Christine Riutzel

Bio: Christine has lived in Ozarks for 20 years. She dabbled in arts when she was a child but didn’t get serious about art until her homeschool high school art teacher opened her mind to the possibilities. Christine’s teen years were traumatic. Surviving day to day, it was difficult to create. Christine grew up in an extremist, legalistic community that led to being a member of a Calvinist church turned cult. Once she had started healing she created consistently at the age of 25. Unsure about the immense investment in art school she dove into cheap online courses. Since 2016 she has had several fine art exhibitions and established a full-time career in the arts, with murals being her main source of work. She serves on the board of Directors for The Southern Missouri Arts Connection as Vice President and serves on the board for Parks and Recreation in Hollister. She creates in a studio located at SMAC with her main focus of using SMAC as a way to create public art. Her goal is to continue to use public art as a way to inspire the young underprivileged artists in an area where the visual arts are easily overlooked.

Artist statement: My primary medium has been acrylic paint and mastering mural making. I now desire to take my art into a new period. Taking a break from canvas, I’ve collected scrap materials, learned how to use power tools as a cheap and unique way to make multimedia works.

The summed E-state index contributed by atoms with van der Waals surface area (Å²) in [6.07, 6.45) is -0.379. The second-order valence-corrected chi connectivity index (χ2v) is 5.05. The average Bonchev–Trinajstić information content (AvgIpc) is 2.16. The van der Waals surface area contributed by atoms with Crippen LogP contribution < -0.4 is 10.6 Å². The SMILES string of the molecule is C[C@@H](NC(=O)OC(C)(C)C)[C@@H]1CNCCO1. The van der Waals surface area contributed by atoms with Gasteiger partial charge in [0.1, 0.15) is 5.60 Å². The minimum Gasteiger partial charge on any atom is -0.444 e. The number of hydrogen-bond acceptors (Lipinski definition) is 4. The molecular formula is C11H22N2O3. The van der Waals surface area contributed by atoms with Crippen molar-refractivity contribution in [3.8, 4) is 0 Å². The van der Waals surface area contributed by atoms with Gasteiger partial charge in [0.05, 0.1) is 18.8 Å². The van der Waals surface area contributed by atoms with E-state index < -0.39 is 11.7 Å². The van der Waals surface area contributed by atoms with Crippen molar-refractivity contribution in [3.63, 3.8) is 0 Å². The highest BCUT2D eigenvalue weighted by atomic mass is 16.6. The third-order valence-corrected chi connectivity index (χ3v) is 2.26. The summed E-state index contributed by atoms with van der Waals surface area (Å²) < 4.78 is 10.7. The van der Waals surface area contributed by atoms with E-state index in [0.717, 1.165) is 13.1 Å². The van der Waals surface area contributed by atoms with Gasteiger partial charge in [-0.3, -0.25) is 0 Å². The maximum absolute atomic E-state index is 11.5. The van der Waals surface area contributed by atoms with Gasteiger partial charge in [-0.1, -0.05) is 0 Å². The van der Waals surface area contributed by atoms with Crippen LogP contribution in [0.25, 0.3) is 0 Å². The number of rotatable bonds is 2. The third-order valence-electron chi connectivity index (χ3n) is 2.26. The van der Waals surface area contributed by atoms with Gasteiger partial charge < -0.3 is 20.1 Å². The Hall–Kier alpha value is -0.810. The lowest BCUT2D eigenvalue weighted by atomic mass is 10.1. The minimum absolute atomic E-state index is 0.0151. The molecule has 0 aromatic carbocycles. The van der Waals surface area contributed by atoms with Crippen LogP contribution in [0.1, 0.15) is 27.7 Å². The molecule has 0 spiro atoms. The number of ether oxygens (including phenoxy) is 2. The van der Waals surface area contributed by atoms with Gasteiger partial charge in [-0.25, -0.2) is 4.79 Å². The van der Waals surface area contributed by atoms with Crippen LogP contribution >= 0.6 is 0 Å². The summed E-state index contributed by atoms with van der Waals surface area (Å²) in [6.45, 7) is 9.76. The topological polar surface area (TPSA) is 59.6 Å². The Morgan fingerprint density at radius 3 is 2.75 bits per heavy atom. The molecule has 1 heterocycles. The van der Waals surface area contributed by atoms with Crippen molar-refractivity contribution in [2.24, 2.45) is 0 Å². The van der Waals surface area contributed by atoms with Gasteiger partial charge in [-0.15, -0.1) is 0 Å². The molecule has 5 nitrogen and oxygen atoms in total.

I’ve started to use my creativity as therapy. Being raised in the Bible belt to ending up in a cult, I’ve seen a huge divide in the church and people hurt by them. My solo show “The Disagreeable Giver” takes a deep dive into the impact of fundamentalism, legalism, and narcissistic abuse has had on my life. This collection of work uses imagery of childhood, 90’s nostalgia, Biblical, and religious symbolism to express experiences of spiritual abuse and my journey of healing and finding identity.

As a recovering people pleaser and individual indoctrinated by Fundamentalism I have struggled to discover my identity and avoid creating from emotions for fear of judgment. My latest work expresses this phenomena. Although the subject matter is broad among my work my style is distinct. Inspired by Pop-art, I call my work contemporary realism. I want people to feel positive looking at my art but to look for deeper meaning as I find deeper meaning within myself.

Studio located at smac